FASB 166

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FASB's "plain English" on FASB 166

The FASB concluded its deliberations of two proposals on May 18, 2009 which were finalized as standards on June 12, 2009. One of the proposals relates to the consolidation of variable interest entities, and one will amend existing guidance for when a company “derecognizes” transfers of financial assets. A variable interest entity (VIE) is a business structure that allows an investor to hold a controlling interest in the entity, without that interest translating into possessing enough voting privileges to result in a majority. After considering all of the feedback received on these original proposals exposed for comment in September 2008, the FASB concluded its deliberations and expects to issue final standards in June 2009.

Both new standards will require a number of new disclosures.

FIN 46(R) amends existing consolidation guidance for variable interest entities. Variable interest entities generally are thinly-capitalized entities and include many “special-purpose entities”, or “SPEs.” The primary amendment to FIN 46(R) relates to how a company determines if it must consolidate a variable interest entity. Under GAAP, a company must consolidate any entity in which it has a “controlling interest.” The new standard now requires a company to perform a qualitative analysis when determining whether it must consolidate a variable interest entity. Under the standard, if the company has an interest in a variable interest entity that provides it with control over the most significant activities of the entity (and the right to receive benefits or the obligation to absorb losses) the company must consolidate the variable interest entity. Under the new standard, the quantitative analysis often used previously is no longer, by itself, determinative. The newly-approved standard requires ongoing reassessments to determine if a company must consolidate a variable interest entity. This differs from existing guidance, which requires a company to determine if it consolidates a variable interest entity only when specific events occur. Under existing guidance, as expected credit losses increased significantly due to unpredicted market events, some companies did not reconsider whether they should consolidate a variable interest entity. The new standard requires a company to update its consolidation analysis on an ongoing basis.

The new standard requires a company to provide additional disclosures about its involvement with variable interest entities and any significant changes in risk exposure due to that involvement. A company will be required to disclose how its involvement with a variable interest entity affects the company’s financial statements. For example, if a company consolidates a variable interest entity and the assets of that consolidated entity are restricted, the company must disclose the nature of those restrictions and the carrying amount of such assets. A company will also be required to disclose any significant judgments and assumptions made in determining whether it must consolidate a variable interest entity.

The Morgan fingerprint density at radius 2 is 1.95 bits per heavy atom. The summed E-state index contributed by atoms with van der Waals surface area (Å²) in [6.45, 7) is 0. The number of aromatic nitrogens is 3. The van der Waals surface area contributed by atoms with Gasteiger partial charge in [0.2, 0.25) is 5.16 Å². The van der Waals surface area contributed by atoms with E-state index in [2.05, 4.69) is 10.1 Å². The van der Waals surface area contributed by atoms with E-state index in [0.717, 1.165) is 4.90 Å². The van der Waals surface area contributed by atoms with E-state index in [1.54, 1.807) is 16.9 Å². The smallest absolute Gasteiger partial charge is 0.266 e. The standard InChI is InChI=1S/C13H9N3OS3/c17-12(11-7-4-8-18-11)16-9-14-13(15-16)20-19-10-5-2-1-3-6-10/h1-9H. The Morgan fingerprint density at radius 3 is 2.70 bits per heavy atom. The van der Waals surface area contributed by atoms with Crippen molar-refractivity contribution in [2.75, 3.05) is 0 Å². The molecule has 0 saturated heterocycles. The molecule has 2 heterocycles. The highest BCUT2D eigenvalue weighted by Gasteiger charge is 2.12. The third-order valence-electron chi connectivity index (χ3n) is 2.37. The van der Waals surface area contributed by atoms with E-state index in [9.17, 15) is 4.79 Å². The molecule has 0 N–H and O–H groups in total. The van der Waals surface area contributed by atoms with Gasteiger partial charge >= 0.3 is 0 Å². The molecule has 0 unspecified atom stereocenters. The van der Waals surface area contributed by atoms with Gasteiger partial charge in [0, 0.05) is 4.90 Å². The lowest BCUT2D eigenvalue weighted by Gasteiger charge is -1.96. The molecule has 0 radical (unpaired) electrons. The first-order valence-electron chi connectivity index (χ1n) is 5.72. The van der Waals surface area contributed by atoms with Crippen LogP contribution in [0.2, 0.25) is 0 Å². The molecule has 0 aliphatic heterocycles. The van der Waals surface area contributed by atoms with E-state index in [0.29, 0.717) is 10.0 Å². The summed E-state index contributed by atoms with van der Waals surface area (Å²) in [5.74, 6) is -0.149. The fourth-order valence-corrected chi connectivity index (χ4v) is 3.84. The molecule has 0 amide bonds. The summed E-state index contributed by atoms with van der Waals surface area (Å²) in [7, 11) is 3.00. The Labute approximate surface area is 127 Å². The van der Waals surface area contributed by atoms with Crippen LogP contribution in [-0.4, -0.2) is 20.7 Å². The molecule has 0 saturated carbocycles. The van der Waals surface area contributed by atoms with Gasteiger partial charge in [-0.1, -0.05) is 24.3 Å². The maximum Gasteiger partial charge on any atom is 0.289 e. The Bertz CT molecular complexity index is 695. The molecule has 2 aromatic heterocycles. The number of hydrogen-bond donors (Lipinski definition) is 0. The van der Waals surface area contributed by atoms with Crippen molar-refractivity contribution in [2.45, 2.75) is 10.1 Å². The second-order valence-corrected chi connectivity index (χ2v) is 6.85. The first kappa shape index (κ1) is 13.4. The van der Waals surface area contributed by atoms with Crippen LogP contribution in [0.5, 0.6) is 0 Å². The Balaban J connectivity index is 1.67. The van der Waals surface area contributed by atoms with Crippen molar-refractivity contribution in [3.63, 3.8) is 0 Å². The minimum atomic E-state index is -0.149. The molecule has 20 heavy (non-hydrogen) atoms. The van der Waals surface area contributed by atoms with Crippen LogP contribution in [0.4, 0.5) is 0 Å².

The second standard now headed for finalization—Statement 140—enhances information reported to users of financial statements by providing greater transparency about transfers of financial assets and a company’s continuing involvement in transferred financial assets. It removes the concept of a qualifying “special-purpose entity” from U.S. GAAP, changes the requirements for derecognizing financial assets, and requires additional disclosures about a transferor’s continuing involvement in transferred financial assets.

A special purpose entity is a legal entity created to fulfill narrow, specific or temporary objectives. SPEs are typically used by companies to isolate the firm from financial risk. A company will transfer assets to the SPE for management or use the SPE to finance a large project—thereby achieving a narrow set of goals without putting the entire firm at risk.

Qualifying special-purpose entities (QSPEs) generally are off-balance-sheet entities that are exempt from consolidation. The new standard eliminates that exemption from consolidation. Many qualifying special-purpose entities that currently are off balance sheet will become subject to the revised consolidation guidance in the proposal on consolidations of variable interest entities.

The standard on derecognition restricts when a company may transfer a portion of a financial asset and account for the transferred portion as being sold. Existing guidance permits companies to report many transfers of portions or components of financial assets as sales. Under the new standard, a transfer of a portion of a financial asset may be reported as a sale only when that transferred portion is a pro-rata portion of an entire financial asset, no portion is subordinate to another, and other restrictive criteria are met.

This clarifies the legal isolation requirements to ensure that a company considers all of its involvements and the involvements of its consolidated entities to determine whether a transfer of financial assets may be accounted for as a sale. The newly approved standard also eliminates an exception that currently permits a company to derecognize certain transferred mortgage loans when the company has not surrendered control over those loans.